The NATO summit will take place in Madrid on the last two days of June. That summit has attracted attention due to updates to the 2030 Strategic Concept and the alliance’s messages to Russia and China. Indeed, many consider the upcoming event the most important summit of the last 21 years.
NATO Secretary-General Jens Stoltenberg announced that the organization will declare Russia to be “no longer a partner, but a threat” and describe China as a “challenge” to its interests, values and security.
The Madrid summit will also capture the attention of governments around the world due to the membership applications of Sweden and Finland and the relationship among the allies. It is a well-known fact that Western diplomats have been shuttling back and forth between Turkey and Sweden and Finland since President Recep Tayyip Erdoğan identified the conditions for the admission of those nations. Specifically, Ankara demands that the two countries demonstrate in concrete terms that they have ceased to support the PKK terrorist organization, and its Syrian wing YPG, and that they abolish all embargoes targeting Turkey’s defense industry. According to Turkey, NATO membership requires the satisfaction of those criteria.
Meanwhile, the Greek media report that Greek Prime Minister Kyriakos Mitsotakis will double down on his anti-Turkish campaign, which he started in Washington.
Some experts believe that such disputes make NATO seem divided at a time when the allies need to show solidarity.
The Russian invasion of Ukraine on Feb. 24 marked the beginning of a new era for the West and NATO. The initial reactions to the invasion – including heavy sanctions, increasing defense budgets, arms deliveries to Ukraine and the deployment of troops toward the Alliance’s eastern border – were perceived as Western solidarity. The fact that Russia still has the upper hand in southern Ukraine after four months, however, leads some to conclude that the war could go on for years.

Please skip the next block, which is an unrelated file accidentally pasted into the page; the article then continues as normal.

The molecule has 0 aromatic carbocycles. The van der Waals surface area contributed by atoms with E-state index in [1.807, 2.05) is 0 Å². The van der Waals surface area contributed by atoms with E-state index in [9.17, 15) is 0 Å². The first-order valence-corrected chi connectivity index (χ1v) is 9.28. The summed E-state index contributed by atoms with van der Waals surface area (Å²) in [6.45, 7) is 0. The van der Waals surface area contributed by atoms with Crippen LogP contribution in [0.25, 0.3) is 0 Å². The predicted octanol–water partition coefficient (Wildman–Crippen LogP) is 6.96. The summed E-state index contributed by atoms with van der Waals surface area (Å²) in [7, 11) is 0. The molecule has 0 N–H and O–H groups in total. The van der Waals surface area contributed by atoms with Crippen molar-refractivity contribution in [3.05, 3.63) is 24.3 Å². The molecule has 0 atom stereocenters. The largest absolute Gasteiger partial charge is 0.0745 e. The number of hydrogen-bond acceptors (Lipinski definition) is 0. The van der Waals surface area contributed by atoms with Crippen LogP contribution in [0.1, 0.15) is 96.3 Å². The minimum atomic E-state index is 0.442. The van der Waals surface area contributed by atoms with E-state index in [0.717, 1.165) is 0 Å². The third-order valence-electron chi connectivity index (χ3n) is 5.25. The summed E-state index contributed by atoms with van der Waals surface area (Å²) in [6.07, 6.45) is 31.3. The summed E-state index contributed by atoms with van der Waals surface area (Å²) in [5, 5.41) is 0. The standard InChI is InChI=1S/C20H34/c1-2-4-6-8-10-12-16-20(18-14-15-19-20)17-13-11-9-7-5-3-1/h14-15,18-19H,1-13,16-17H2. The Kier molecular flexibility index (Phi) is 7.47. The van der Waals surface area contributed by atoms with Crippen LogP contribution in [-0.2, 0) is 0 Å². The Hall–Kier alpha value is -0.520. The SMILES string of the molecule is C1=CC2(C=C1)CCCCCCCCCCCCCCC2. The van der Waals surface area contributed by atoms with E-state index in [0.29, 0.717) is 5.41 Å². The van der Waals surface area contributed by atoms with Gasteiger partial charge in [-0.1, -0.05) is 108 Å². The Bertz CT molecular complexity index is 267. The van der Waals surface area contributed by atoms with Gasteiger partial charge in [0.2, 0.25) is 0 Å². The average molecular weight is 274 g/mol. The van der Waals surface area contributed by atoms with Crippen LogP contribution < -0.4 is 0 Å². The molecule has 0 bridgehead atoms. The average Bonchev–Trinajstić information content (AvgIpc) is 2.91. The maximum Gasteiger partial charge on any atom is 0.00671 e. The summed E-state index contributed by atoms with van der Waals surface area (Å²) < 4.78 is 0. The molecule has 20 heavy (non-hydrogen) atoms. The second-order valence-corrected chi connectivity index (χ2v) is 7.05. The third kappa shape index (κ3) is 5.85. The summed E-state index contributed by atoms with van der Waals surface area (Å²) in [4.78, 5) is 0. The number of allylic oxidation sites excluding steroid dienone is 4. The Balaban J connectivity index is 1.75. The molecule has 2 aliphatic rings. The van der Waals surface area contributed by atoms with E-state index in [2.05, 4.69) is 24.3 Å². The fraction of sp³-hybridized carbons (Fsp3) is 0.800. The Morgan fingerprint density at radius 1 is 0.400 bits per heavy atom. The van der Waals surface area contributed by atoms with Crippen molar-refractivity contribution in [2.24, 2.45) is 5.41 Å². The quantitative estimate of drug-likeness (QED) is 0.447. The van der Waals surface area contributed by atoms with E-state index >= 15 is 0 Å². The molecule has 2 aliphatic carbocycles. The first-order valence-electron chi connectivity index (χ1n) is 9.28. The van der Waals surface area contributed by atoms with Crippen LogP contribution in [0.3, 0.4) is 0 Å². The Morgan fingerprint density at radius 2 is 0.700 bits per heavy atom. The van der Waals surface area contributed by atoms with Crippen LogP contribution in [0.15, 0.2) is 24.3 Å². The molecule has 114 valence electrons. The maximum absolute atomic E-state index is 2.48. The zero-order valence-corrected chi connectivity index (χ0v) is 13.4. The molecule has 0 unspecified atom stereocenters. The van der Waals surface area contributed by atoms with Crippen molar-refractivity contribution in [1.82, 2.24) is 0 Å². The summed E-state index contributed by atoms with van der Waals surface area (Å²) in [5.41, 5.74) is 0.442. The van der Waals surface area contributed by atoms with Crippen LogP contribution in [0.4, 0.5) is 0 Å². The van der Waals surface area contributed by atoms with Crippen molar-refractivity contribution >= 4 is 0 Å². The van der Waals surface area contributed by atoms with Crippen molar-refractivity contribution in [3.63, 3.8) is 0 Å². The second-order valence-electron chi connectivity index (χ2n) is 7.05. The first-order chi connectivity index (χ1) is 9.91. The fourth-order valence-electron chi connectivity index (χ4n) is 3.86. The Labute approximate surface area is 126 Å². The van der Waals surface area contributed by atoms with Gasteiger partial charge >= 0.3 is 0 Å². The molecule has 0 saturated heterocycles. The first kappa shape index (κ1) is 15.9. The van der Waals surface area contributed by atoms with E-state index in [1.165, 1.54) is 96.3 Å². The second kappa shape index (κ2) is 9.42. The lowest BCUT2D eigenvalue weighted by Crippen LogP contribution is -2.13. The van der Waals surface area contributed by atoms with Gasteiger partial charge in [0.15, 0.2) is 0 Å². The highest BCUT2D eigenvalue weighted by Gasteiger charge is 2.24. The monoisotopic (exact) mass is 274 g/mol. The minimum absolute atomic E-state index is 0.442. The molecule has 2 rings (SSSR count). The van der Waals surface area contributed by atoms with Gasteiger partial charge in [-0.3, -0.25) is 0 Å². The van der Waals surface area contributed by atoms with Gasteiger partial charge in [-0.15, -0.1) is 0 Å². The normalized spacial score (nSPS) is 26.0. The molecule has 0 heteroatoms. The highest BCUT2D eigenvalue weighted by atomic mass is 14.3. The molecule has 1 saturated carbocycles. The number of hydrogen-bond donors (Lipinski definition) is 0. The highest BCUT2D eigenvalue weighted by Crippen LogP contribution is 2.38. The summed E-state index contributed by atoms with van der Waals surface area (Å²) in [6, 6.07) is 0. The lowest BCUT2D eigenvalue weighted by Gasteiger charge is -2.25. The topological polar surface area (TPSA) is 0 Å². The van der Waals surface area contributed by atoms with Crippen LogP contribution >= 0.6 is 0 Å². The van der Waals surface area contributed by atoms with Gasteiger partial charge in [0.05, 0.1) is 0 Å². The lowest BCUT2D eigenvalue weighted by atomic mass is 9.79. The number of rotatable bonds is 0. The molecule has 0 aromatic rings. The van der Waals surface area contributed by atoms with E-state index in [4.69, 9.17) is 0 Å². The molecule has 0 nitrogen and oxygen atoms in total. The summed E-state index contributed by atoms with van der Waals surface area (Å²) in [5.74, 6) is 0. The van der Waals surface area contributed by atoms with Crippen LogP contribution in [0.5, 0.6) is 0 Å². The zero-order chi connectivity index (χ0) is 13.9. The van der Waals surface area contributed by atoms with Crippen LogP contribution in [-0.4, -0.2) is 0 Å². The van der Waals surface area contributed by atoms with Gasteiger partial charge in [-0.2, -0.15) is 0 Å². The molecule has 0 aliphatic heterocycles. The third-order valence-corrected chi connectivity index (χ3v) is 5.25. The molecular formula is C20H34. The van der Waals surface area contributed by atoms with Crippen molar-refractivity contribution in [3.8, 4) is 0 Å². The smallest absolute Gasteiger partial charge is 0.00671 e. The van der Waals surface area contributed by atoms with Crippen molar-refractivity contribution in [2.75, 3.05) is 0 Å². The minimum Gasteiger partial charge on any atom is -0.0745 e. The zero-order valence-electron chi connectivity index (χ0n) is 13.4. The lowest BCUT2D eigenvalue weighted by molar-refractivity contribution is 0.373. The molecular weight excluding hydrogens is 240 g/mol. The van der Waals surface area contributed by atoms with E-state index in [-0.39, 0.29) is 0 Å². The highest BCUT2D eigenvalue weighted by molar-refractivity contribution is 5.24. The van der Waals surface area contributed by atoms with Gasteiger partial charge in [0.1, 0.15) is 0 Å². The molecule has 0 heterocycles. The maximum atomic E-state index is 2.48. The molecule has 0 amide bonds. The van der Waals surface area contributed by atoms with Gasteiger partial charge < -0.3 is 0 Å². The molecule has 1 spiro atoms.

Indeed, even a visit by four European leaders to Kyiv, which was intended as a show of solidarity, could not conceal the disagreements in Europe over what to do about Russia: to reach a settlement or to give the Ukrainians more heavy weapons and help them fight more effectively.
Obviously, the invasion transformed Russia from a “partner” to a “threat” to Europe. Yet the continent has no choice but to live with Russia for decades to come. Fully aware of that fact, Western leaders have begun to change their rhetoric. Pope Francis said that NATO’s expansion might have “provoked” Russia. Prior to his visit to Kyiv, French President Emmanuel Macron argued that “we must not humiliate Russia so that the day when the fighting stops we can build an exit ramp through diplomatic means.” Those signs hint that the Western alliance’s shared, anti-Russian view could weaken as the war drags on.
Russian President Vladimir Putin, in turn, has stuck to his Russian nationalist discourse. Most recently, the Russian leader compared his country’s expansionist moves to Peter the Great’s conquest of the Baltic coast in an 18th-century war with Sweden. Furthermore, he challenged the West by stating that “the unipolar world order is finished” at the 25th St. Petersburg International Economic Forum. Putin claims that Western sanctions against Russia have not hurt his country, yet worsened the economic conditions in Europe and the United States.
Taking place against that international backdrop, the NATO allies need to make rational decisions to promote intra-alliance solidarity at the Madrid summit. At the top of the list is supporting Turkey in its fight against the PKK and the Gülenist Terror Group (FETÖ). Fighting terrorism has been on NATO’s agenda since 2001 anyway. Turkey does not oppose NATO’s expansion in principle, but, having given back more to NATO than it received in 70 years, it expects everyone to act in line with the spirit of the alliance. In this regard, it expects Sweden and Finland to meet the criteria for membership.
Stoltenberg is among the keenest observers of Turkey’s role in the international system. The NATO leaders must recall Turkey’s strategic importance “between Europe, Russia, Iraq and Syria” and that “no other NATO ally suffered more terrorist attacks than Turkey.” That is the way to achieve intra-alliance solidarity.
Erdoğan has already announced how he will respond to Mitsotakis if the Greek prime minister promotes an anti-Turkish agenda in Madrid despite his country’s violations of international law: “Come to your senses.”
To ignore Turkey’s righteous demands would cast a shadow over the critically important summit in Madrid.